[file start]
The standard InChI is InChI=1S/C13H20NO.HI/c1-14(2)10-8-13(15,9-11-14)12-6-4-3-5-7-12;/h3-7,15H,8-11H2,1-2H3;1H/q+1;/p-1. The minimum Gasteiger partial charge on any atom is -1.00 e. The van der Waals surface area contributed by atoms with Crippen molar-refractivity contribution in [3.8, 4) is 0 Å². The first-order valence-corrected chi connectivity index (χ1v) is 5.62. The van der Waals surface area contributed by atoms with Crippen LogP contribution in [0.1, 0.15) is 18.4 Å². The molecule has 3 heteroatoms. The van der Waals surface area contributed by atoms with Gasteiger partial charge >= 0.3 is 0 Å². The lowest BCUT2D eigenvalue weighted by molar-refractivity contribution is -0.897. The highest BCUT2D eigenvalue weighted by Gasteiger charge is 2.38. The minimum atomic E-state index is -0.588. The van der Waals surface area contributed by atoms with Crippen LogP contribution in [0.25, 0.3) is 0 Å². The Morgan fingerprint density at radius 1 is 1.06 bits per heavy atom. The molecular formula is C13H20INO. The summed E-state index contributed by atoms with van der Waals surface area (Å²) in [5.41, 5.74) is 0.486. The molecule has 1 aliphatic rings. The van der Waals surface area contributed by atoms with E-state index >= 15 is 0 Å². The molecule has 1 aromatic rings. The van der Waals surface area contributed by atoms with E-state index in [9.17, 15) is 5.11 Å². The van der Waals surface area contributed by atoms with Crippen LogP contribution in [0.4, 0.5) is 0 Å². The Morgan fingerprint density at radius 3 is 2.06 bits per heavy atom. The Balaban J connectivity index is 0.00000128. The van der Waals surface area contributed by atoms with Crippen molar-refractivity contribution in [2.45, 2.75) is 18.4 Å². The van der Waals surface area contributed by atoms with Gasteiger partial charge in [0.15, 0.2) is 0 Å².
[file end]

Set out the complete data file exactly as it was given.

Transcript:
The standard InChI is InChI=1S/C13H20NO.HI/c1-14(2)10-8-13(15,9-11-14)12-6-4-3-5-7-12;/h3-7,15H,8-11H2,1-2H3;1H/q+1;/p-1. The minimum Gasteiger partial charge on any atom is -1.00 e. The van der Waals surface area contributed by atoms with Crippen molar-refractivity contribution in [3.8, 4) is 0 Å². The first-order valence-corrected chi connectivity index (χ1v) is 5.62. The van der Waals surface area contributed by atoms with Crippen LogP contribution in [0.1, 0.15) is 18.4 Å². The molecule has 3 heteroatoms. The van der Waals surface area contributed by atoms with Gasteiger partial charge >= 0.3 is 0 Å². The lowest BCUT2D eigenvalue weighted by molar-refractivity contribution is -0.897. The highest BCUT2D eigenvalue weighted by Gasteiger charge is 2.38. The minimum atomic E-state index is -0.588. The van der Waals surface area contributed by atoms with Crippen LogP contribution in [0.25, 0.3) is 0 Å². The Morgan fingerprint density at radius 1 is 1.06 bits per heavy atom. The molecular formula is C13H20INO. The summed E-state index contributed by atoms with van der Waals surface area (Å²) in [5.41, 5.74) is 0.486. The molecule has 1 aliphatic rings. The van der Waals surface area contributed by atoms with E-state index >= 15 is 0 Å². The molecule has 1 aromatic rings. The van der Waals surface area contributed by atoms with E-state index in [9.17, 15) is 5.11 Å². The van der Waals surface area contributed by atoms with Crippen LogP contribution in [0.4, 0.5) is 0 Å². The Morgan fingerprint density at radius 3 is 2.06 bits per heavy atom. The Balaban J connectivity index is 0.00000128. The van der Waals surface area contributed by atoms with Crippen molar-refractivity contribution in [2.45, 2.75) is 18.4 Å². The van der Waals surface area contributed by atoms with Gasteiger partial charge in [0.15, 0.2) is 0 Å².